Thursday, June 18, 2009

Abdelrazik: a defeat of sovereign power

Abousfian Abdelrazik is coming home.

After withering pressure from the media (kudos especially to the Globe and Mail's Paul Koring), MP Paul Dewar's persistence in the House of Commons, a growing cross-Canada grassroots movement, endless pro bono work by sympathetic lawyers, and a hard-hitting Federal Court decision a few weeks ago, the Harper regime has finally knuckled under.

As a citizen, I greet my fellow citizen's return with pleasure and relief. Besides the government, only a shrill minority in Canada were willing to condemn him in the absence of the slightest evidence that he had ever done anything wrong. Bloggers who called him a "terrorist," a "terror-supporter," even a "fascist," can be dismissed, of course, as the loonies they are, but for some time it appeared as though similar people were running our government without let or hindrance.

There is more to this than a narrative of official racism and Islamophobia. What we saw here was the joint appearance of the Sovereign and the exile, a trope explored at length in Giorgio Agamben's Homo Sacer: Sovereign Power and Bare Life. Abdelrazik was a classic example of an exile, deprived of rights and excluded from participation in society, reduced to what Agamben calls "bare life," or mere biological existence. And his exile, his being placed in a very real sense outside the law, was dependent upon the exercise of a sovereign power also outside the law, exercised by the Harper government.

Agamben is instructive reading. He argues that human rights are not, as he puts it in a short article called "We Refugees," "
eternal, metajuridical values that bind legislators to respect them," but depend upon civil rights as their ground. The removal of the latter extinguishes the former: it is no accident, he says in Homo Sacer, that Jews under the Third Reich were formally stripped of their citizenship before being consigned to the camps.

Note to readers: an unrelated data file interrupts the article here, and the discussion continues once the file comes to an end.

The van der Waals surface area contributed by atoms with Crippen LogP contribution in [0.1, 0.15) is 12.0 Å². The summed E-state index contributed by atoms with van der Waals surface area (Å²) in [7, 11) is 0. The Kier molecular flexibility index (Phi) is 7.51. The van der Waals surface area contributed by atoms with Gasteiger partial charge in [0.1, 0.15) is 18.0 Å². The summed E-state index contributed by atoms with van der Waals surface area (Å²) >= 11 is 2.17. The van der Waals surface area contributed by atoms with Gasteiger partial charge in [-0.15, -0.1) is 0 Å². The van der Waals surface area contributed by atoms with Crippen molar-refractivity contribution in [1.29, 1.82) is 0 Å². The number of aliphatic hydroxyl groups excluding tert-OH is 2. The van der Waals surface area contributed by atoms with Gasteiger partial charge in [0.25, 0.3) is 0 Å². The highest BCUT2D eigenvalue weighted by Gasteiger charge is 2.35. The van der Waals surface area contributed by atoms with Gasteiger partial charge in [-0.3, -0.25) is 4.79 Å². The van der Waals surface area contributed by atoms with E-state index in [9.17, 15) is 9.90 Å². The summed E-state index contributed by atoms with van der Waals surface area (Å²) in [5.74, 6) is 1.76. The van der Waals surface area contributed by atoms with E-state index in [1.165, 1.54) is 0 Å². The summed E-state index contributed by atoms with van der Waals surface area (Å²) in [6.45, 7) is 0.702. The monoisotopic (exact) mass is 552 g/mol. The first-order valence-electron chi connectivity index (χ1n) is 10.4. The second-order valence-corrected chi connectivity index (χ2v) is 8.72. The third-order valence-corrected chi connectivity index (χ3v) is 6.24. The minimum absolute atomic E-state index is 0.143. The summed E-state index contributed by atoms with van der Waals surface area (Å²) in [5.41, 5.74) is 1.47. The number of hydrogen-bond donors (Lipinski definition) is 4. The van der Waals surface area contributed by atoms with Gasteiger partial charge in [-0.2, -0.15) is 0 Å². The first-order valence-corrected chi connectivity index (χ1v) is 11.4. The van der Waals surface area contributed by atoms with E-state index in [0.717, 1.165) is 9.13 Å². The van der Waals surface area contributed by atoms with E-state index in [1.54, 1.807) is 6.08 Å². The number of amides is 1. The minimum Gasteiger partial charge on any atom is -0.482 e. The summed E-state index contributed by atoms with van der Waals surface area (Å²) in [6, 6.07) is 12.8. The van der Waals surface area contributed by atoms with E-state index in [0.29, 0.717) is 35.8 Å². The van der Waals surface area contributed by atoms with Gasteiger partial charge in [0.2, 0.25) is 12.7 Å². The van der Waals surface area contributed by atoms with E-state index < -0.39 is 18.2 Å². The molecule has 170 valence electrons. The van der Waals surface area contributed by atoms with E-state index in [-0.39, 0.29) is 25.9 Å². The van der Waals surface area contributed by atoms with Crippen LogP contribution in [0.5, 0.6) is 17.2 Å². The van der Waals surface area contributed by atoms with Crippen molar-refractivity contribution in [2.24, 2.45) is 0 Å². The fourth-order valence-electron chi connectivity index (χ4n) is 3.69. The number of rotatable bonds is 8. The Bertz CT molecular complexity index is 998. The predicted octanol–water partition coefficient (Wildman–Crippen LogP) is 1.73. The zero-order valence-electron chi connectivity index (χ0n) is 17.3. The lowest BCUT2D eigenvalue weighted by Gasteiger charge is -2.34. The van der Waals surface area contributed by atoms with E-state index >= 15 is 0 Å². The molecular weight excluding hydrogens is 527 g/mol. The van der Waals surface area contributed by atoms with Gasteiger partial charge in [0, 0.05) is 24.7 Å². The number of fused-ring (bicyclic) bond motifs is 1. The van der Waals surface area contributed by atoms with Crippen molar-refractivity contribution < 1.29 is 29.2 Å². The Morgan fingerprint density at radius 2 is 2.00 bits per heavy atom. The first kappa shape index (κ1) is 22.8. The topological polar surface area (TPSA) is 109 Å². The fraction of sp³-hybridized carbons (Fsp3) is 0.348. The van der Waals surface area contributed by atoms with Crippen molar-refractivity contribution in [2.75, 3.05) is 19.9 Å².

In this instance the separate power of the courts, depending for their very existence upon the law, refused to tolerate this exercise of absolute sovereignty. And the government, properly cowed by the courts and by public opinion, has, at long last, agreed to abide by the law of the land.

Welcome back, Abousfian Abdelrazik, and may the rest of your life be secure and happy. But a thought is causing me concern in the midst of my celebration: just how many more of you are out there, marooned in other countries, but as yet undiscovered by reporters and activists?

It's time, in any event, to turn our attention to other cases now: Omar Khadr, abandoned to torture and kangaroo justice in Guantanamo by a government arbitrarily refusing to act on his behalf; Bashir Makhtal, jailed in Ethiopia; Abdihakim Mohamed, stranded by Foreign Affairs in Kenya; and any other citizens exiled by the extralegal exercise of sovereign power. And let us press without delay for a public inquiry about the disgraceful treatment of Abdelrazik, and for federal legislation, as suggested by Amir Attaran and Gar Pardy in today's Globe and Mail, that unequivocally requires the Canadian state to protect its citizens--all citizens, no matter what their colour, creed or social status--when they venture beyond our borders.

More from Chris Selley, who's on a tear.

UPDATE: (June 19) The American connection. [H/t]

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